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[meet] /mit/
verb (used with object), meted, meting.
to distribute or apportion by measure; allot; dole (usually followed by out):
to mete out punishment.
Archaic. to measure.
Origin of mete1
before 900; Middle English; Old English metan; cognate with Dutch meten, Old Norse meta, Gothic mitan, German messen to measure, Greek mḗdesthai to ponder
Related forms
unmeted, adjective
1. deal, measure, parcel. Unabridged
Based on the Random House Dictionary, © Random House, Inc. 2017.
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Examples from the Web for meted
Contemporary Examples
Historical Examples
  • A good deal of at best exaggerated blame has likewise been meted out to the references to war in the course of the poem.

    The Age of Tennyson Hugh Walker
  • More punishments are meted out to you than to any other child in the school.

    An Australian Lassie Lilian Turner
  • He had apparently forgotten the terrible role he had accepted and the doom he had meted out to her enemies.

  • With him punishment was meted out with no regard for persons.

    The Day of Wrath Maurus Jkai
  • What fate was meted out to him was swift and therefore merciful.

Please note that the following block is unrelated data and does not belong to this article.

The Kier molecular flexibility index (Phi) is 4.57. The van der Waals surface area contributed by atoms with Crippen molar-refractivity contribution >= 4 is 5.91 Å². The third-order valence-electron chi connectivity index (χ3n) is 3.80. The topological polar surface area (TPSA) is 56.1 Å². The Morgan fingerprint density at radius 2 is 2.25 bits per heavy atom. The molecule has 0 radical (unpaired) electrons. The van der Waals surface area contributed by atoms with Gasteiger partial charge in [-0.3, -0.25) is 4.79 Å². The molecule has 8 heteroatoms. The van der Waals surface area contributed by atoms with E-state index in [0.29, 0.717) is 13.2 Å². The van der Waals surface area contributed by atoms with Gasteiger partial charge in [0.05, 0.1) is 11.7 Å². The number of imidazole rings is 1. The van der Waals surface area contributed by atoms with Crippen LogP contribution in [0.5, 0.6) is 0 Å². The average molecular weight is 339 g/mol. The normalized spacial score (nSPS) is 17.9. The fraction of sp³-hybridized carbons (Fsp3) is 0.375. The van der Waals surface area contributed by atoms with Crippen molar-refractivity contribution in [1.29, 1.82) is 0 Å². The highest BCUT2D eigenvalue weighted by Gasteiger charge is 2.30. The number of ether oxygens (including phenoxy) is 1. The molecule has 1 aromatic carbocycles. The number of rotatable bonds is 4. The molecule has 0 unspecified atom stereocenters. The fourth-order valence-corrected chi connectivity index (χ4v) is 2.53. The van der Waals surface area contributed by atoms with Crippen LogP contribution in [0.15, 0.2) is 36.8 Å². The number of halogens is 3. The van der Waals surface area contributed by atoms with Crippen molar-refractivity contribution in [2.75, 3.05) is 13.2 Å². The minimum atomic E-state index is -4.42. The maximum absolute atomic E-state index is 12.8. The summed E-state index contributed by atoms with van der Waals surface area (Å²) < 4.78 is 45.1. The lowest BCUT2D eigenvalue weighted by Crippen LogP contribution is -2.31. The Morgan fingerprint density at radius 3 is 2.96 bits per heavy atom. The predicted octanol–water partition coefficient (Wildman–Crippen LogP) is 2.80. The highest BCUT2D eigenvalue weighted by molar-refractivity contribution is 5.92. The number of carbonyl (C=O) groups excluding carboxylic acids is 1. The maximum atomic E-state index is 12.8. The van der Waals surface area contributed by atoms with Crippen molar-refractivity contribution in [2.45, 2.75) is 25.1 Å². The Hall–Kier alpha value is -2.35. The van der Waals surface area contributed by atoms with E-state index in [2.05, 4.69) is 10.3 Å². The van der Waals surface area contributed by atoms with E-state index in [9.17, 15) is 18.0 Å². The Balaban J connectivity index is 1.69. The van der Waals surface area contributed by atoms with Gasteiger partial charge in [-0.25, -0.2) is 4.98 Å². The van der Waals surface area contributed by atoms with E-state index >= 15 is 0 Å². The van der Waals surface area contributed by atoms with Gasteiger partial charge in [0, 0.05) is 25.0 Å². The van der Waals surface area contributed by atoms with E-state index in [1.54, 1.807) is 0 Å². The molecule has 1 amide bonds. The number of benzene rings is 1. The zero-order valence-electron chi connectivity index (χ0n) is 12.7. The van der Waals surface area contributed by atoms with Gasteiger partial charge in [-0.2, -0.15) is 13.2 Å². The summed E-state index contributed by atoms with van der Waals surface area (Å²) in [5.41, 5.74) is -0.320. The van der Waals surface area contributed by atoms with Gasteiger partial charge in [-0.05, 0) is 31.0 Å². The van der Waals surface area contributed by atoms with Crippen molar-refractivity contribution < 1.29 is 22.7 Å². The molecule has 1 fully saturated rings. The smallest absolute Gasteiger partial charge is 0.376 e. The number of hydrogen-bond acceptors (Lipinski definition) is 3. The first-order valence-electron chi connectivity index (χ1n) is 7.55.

• But he would be neither, if unnecessary suffering were meted out to his creatures.

    Aurelian William Ware
British Dictionary definitions for meted


verb (transitive)
(usually foll by out) (formal) to distribute or allot (something, often unpleasant)
verb, noun
(poetic, dialect) (to) measure
Word Origin
Old English metan; compare Old Saxon metan, Old Norse meta, German messen to measure


(rare) a mark, limit, or boundary (esp in the phrase metes and bounds)
Word Origin
C15: from Old French, from Latin mēta goal, turning post (in race)
Collins English Dictionary - Complete & Unabridged 2012 Digital Edition
© William Collins Sons & Co. Ltd. 1979, 1986 © HarperCollins
Publishers 1998, 2000, 2003, 2005, 2006, 2007, 2009, 2012
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Word Origin and History for meted



"to allot," Old English metan "to measure, mete out; compare, estimate" (class V strong verb; past tense mæt, past participle meten), from Proto-Germanic *metanan (cf. Old Saxon metan, Old Frisian, Old Norse meta, Dutch meten, Old High German mezzan, German messen, Gothic mitan "to measure"), from PIE *med- "to take appropriate measures" (see medical). Used now only with out. Related: Meted; meting.


"boundary," now only in phrase metes and bounds, late 15c., from Old French mete "limit, bounds, frontier," from Latin meta "goal, boundary, post, pillar."



"boundary," now only in phrase metes and bounds, late 15c., from Old French mete "limit, bounds, frontier," from Latin meta "goal, boundary, post, pillar."

Online Etymology Dictionary, © 2010 Douglas Harper
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